The amount of track time in superbike compared to the other classes over a weekend is crazy, and the added fact that at Cadwell you have to cross over the track 20 minutes before each session to get onto the pitlane in time for the session is such a pain in the arse, it felt as though I was alwaysagainst the clock when it came to eating and resting up before the next session. It really heightened the intensity of the weekend.
Race one on the Saturday afternoon was a 14 lapper and is classed as the sprint race – it’s actually the same distance as a full-length Superstock 1000 race, so I had a rough idea of how it would feel going for that length of time.
What I wasn’t prepared for was the awkward feeling I’d soon experience, sitting on my bike, on the grid with my helmet off and not a lot happening for the best part of 15 minutes. In my usual class you’ve got just enough time to get out on the track and have a quick drink – then you’re pretty much away for the warm-up lap. Time seemed to drag and I didn’t know what to think or where to look. I just tried to stay focused on the job at hand, ignoring the commentary and the hum of the generators as best I could.
The warm-up lap could not come soon enough. By the time the lights came on for the start of the race, I was as calm as ever and thinking of nothing other than my launch up into Coppice. From that point onwards, everything became a blur. I made a few places, lost a few places, and before I knew it the chequered flag was out and I’d scored my first BSB point, with a 15th place finish. On the one hand it was a decent debut, but as a racer I wanted more. I knew right then that the challenge would be closing the gap to the front and trying to match my qualifying lap time during the next two races on the Sunday.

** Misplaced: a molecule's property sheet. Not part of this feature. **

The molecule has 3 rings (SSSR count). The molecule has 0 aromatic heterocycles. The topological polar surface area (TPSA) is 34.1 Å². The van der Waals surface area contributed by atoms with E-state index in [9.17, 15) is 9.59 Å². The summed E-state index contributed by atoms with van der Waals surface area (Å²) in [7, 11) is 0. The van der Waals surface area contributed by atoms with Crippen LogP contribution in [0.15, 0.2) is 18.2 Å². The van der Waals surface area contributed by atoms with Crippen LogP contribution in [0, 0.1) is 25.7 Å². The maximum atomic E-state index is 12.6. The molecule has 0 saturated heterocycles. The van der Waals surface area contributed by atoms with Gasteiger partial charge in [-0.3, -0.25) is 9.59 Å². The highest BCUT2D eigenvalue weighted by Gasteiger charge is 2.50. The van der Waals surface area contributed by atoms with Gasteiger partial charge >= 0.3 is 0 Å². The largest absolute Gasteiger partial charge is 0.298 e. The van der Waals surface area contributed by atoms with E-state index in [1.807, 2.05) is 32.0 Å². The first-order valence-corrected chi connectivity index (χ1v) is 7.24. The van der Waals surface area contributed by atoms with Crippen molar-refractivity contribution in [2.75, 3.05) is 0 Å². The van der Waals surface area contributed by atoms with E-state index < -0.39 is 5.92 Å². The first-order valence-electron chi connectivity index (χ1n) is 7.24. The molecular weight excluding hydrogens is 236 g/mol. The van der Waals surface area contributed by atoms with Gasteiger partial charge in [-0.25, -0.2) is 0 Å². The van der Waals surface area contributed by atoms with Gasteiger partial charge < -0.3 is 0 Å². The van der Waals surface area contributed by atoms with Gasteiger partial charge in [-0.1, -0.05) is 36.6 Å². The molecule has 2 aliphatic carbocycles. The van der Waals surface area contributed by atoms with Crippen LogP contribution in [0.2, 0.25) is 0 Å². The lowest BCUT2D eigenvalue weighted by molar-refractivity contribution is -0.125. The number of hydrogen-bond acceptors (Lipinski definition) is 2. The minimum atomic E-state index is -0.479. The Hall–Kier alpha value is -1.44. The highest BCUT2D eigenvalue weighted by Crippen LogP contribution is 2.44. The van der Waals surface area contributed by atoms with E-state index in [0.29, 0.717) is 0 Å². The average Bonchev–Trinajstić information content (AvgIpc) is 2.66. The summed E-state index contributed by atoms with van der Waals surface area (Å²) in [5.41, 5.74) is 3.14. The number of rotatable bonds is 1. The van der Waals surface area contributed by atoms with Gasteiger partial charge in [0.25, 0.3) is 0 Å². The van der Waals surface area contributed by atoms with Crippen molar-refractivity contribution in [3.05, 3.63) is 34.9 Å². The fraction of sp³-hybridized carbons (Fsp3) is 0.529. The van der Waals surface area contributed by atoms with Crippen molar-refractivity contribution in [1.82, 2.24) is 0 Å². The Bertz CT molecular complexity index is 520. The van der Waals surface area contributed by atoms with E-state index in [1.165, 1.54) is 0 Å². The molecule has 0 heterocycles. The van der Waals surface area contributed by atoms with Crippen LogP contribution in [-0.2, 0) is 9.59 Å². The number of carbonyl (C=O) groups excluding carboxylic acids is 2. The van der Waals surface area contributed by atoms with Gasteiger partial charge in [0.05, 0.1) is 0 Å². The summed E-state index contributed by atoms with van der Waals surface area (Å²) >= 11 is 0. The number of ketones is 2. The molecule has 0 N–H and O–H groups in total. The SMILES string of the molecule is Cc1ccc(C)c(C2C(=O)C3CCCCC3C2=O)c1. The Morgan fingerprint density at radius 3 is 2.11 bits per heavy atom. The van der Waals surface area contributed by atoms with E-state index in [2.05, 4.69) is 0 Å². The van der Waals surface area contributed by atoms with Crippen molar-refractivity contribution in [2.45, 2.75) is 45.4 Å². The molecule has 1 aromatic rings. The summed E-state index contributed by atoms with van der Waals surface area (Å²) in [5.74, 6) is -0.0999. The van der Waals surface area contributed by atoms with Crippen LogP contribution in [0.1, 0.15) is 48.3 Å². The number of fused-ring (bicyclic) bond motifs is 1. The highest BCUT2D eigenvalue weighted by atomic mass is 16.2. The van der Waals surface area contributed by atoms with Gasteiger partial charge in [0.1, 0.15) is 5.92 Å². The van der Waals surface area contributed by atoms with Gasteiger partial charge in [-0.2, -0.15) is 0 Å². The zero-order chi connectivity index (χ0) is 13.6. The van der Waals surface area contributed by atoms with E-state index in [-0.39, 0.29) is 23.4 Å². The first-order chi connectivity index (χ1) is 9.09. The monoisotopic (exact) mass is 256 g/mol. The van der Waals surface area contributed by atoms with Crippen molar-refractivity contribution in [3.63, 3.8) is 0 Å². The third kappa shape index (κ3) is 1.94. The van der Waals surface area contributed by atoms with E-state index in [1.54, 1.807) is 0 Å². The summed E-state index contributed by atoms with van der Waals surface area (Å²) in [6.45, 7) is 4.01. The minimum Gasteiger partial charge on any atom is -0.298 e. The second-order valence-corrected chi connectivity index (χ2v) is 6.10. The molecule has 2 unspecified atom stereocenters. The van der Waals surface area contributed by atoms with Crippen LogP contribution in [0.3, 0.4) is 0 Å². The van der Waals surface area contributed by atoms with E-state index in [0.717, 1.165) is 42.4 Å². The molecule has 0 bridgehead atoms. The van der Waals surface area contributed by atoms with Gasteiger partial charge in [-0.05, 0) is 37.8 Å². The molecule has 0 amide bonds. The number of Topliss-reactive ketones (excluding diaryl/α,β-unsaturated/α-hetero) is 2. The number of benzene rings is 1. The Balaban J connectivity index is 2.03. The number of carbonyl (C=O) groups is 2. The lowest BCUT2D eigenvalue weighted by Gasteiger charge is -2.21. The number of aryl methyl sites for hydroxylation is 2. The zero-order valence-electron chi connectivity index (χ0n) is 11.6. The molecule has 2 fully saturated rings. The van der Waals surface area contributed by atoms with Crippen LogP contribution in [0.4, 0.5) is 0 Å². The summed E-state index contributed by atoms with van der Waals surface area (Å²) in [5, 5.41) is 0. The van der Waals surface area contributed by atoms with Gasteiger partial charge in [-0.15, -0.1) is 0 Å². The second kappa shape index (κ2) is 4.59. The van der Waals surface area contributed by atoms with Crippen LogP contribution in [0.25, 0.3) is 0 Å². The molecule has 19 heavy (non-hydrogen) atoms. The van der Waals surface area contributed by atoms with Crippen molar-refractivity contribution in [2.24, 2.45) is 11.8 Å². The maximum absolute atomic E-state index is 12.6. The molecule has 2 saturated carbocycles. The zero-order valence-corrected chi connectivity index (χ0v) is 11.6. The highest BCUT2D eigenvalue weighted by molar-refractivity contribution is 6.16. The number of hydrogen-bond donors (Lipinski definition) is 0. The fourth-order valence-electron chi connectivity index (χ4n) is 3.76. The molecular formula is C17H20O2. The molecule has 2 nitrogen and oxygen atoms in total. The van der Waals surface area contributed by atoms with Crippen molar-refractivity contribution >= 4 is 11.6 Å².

Sunday morning warm-up was another wash-out, but I posted my fastest ever wet lap around Cadwell, which I was really pleased about. I even managed to pip my teammate, Gino Rea – a small victory in itself. The Suzuki really does work great in the wet and the throttle map is so smooth it almost felt like it had traction control… it was time to go racing again.
With the Superbike class being the feature of the BSB weekend and the main attraction to the paying customers, you get two big races on the Sunday. The first race starts at 1.30pm and the second at 4.30pm, which sounds spot-on, but the reality is that by the time you’ve finished the race, had the debrief with the team, and got out of your leathers and cooled down, there really isn’t much time to rest and refuel before you need to be sitting on the grid 15 minutes before the next one starts.
The first race on Sunday was brilliant. I started from 16th on the grid and crossed the line in 11th position after 18 laps – which was an amazing feeling, especially having beaten the likes of Dan Linfoot and Xavi Fores in the process. It was a solid performance, with a best lap time of 1.27.7 and a massively reduced gap to the front, which was my biggest target for the race… but God, it was hard work. Riding a superbike comes at price – I’ve never been so physically and mentally drained after a race.